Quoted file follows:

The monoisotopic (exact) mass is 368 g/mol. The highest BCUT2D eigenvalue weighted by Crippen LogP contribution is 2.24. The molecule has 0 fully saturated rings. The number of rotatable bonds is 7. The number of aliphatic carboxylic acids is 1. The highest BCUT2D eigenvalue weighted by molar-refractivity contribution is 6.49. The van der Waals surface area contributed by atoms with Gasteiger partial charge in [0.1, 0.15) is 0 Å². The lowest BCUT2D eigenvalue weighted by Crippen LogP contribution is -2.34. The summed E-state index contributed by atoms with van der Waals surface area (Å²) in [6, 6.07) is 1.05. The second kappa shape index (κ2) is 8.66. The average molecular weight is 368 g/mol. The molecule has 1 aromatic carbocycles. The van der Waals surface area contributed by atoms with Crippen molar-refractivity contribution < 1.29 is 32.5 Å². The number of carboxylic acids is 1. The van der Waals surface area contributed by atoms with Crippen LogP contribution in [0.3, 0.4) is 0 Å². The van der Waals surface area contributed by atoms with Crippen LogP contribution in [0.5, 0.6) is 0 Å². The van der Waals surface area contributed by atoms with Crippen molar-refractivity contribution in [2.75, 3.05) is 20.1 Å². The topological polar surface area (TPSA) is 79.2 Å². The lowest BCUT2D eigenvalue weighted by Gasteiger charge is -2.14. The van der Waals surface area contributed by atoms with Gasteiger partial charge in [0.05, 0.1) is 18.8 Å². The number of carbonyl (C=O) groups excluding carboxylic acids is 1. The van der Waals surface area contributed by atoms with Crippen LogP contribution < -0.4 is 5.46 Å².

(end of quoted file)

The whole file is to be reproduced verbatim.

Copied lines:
The monoisotopic (exact) mass is 368 g/mol. The highest BCUT2D eigenvalue weighted by Crippen LogP contribution is 2.24. The molecule has 0 fully saturated rings. The number of rotatable bonds is 7. The number of aliphatic carboxylic acids is 1. The highest BCUT2D eigenvalue weighted by molar-refractivity contribution is 6.49. The van der Waals surface area contributed by atoms with Gasteiger partial charge in [0.1, 0.15) is 0 Å². The lowest BCUT2D eigenvalue weighted by Crippen LogP contribution is -2.34. The summed E-state index contributed by atoms with van der Waals surface area (Å²) in [6, 6.07) is 1.05. The second kappa shape index (κ2) is 8.66. The average molecular weight is 368 g/mol. The molecule has 1 aromatic carbocycles. The van der Waals surface area contributed by atoms with Crippen molar-refractivity contribution < 1.29 is 32.5 Å². The number of carboxylic acids is 1. The van der Waals surface area contributed by atoms with Crippen LogP contribution in [0.3, 0.4) is 0 Å². The van der Waals surface area contributed by atoms with Crippen LogP contribution in [0.5, 0.6) is 0 Å². The van der Waals surface area contributed by atoms with Crippen molar-refractivity contribution in [2.75, 3.05) is 20.1 Å². The topological polar surface area (TPSA) is 79.2 Å². The lowest BCUT2D eigenvalue weighted by Gasteiger charge is -2.14. The van der Waals surface area contributed by atoms with Gasteiger partial charge in [0.05, 0.1) is 18.8 Å². The number of carbonyl (C=O) groups excluding carboxylic acids is 1. The van der Waals surface area contributed by atoms with Crippen LogP contribution < -0.4 is 5.46 Å².